The sad truth is that even if all nuclear power plants were shut down today, we're all still screwed. We would still be left with tons of waste and spent fuel which would need to be monitored, cooled, and sequestered for many millenia to come. There would still be a high likelihood for many nuclear catastrophes in the future.

      That having been said, though, we still need to shut them all down NOW.

  • bleep_hits_blades

    "Nuclear's promise of global transformation" is not 'gone' – rather, it is being hideously fulfilled. Like the legendary 'undead' it's gonna be around for a long,long time, with its 'kiss of death (and transfiguration)' – the 'gift' that keeps on giving…

  • Mack Mack

    I was thinking the same thing, goathead.

    Nuclear was never a dream; it was always a nightmare.

    How many miles of contaminated and uninhabitable land is there because of nuclear radiation?

    How many cancers, miscarriages, birth defects, childhood leukemias and other health effects were caused by nuclear radiation?

    How much of the world's drinking water, groundwater, rainwater, rivers, lakes and oceans are polluted with nuclear radiation?

    How much of our milk, fish, meat, vegetables, fruit, etc. are polluted with nuclear radiation?

    How many thousands of tons of radioactive waste is there, and with nowhere to put it.

    Nuclear energy was never worth the risk to our health, food supply, drinking water, environment, and future.

  • Wow! i can emagen Fukushima like the start of a canser,the plants,tree's,bugs,and animals die, then turns to dust. The dust then blows in the wind to contaminate the next green area. Then that area die's then turns to dust and so on. The wind and rain blows and washes away the dust untill there is just solid bed rock left. its to hard to emagen what that would do to the weather. Maybe eventualy there will be no oxigen left that earth will end up looking like the planet mars. There just is no reson to have nuclear power. These people are so sick with gread for money in there short life that its imposerble for them to emagen. Even now they still love nuclear power i just can not work it out its so sick becuse its imposerble for me to emagen what they are thinking they can see with there own eyes but still lie and cheat they way out of it its so so crazy

  • PhilipUpNorth philipupnorth

    Nuclear warheads are the most terrible form of warfare. Nuclear energy is the most terrible form of power generation. Nuclear medicine is the most terrible form of medicine. Let's dial way back on our power consumption, and make wind, solar, and fuel cell backup generators our source of electricity. No nukes. Shut then down now.

    • Whoopie Whoopie

      That's why we'll not see the END of nuclear for a long time. WAR: OUR LEADERS LOVE WAR and will probably end up attacking Iran soon. I hear the drums, dont you? SHUT NPP's ALL DOWN!!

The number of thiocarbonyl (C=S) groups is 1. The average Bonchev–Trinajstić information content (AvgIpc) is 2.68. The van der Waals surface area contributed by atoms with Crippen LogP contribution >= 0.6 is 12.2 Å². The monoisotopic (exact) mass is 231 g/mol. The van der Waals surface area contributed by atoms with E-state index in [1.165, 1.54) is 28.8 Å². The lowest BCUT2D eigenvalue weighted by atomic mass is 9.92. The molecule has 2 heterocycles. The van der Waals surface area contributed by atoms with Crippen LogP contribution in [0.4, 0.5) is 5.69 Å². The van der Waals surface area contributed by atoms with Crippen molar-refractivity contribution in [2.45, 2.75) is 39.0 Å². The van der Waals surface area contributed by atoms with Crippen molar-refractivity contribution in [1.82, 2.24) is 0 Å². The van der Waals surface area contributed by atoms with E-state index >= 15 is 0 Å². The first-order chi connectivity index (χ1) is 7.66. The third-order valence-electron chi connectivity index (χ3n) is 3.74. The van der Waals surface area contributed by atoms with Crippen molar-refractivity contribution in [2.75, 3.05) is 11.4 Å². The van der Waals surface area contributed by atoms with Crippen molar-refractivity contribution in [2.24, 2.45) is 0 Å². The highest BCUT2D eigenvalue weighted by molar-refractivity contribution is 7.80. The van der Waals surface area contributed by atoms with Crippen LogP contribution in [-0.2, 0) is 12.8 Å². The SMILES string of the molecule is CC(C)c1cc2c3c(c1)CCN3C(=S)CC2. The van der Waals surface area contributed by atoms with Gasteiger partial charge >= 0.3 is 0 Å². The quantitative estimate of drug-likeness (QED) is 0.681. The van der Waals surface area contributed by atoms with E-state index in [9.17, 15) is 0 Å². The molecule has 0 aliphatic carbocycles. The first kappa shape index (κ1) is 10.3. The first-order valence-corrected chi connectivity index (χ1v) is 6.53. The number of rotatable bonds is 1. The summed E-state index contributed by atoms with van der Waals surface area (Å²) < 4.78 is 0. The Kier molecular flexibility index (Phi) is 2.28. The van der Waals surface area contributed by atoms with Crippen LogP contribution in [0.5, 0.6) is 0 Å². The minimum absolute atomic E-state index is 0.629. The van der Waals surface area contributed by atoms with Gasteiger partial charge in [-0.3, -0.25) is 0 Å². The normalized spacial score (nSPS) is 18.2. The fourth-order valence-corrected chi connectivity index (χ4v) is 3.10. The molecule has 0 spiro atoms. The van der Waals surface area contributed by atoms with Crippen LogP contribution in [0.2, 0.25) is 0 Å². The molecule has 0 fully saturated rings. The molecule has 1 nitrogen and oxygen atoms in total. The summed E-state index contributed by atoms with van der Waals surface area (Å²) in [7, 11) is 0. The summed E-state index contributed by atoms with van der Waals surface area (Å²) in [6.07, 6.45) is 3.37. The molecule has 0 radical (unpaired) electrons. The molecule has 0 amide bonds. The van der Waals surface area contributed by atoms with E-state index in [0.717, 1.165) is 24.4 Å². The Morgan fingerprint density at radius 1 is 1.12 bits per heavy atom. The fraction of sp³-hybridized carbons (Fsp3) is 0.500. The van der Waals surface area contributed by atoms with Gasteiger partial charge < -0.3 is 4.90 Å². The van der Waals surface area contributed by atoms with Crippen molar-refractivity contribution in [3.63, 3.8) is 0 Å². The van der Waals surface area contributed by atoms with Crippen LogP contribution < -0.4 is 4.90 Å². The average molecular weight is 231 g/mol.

• pure water

    "So we must have the courage to say that this trivialization of evil has become pervasive and, consequently, our societies have become nothing more than "democratic totalitarian systems" leading us to one or several final disasters, which should be analyzed as such in the realm of politics. The nuclear industry, which carries the potential universal death of all living beings on the planet, is a particularly striking example. But governments along with most media in the Western world (the cold war, which lasted forty years, contributed largely to this) did everything to cover the historic defeat of humanity which occurred on the 6th and 9th of August 1945, with a thick blanket of admiration and devotion to the brilliant ideas and the power of research, science, technology, industry … A new god had emerged on August 6 1945, naturally yielding fearsome power, as do all gods, and new hymns were promptly created for his glory.

    The dropping of atomic bombs, and the "Chernobyl experience" were not only a crime against humanity but also something new: a crime against Nature, what we today would call an Ecocide. If the consciousness of such a systemic disaster for the ecosphere continues to be suppressed, it will not be without consequences for the future of humanity and the way history will be written.

    All this leads to a necessary conclusion: there is a need for an international tribunal to be set up, similar to the one created by Bertrand Russell, for judging atomic crimes against humanity that occurred at Chernobyl and elsewhere since August 6 1945, all the way to Fukushima, through Fallujah."
    International Appeal : Hiroshima, Chernobyl, Fukushima, Crimes Against Humanity
    There are scientists who think this way!

    • hbjon hbjon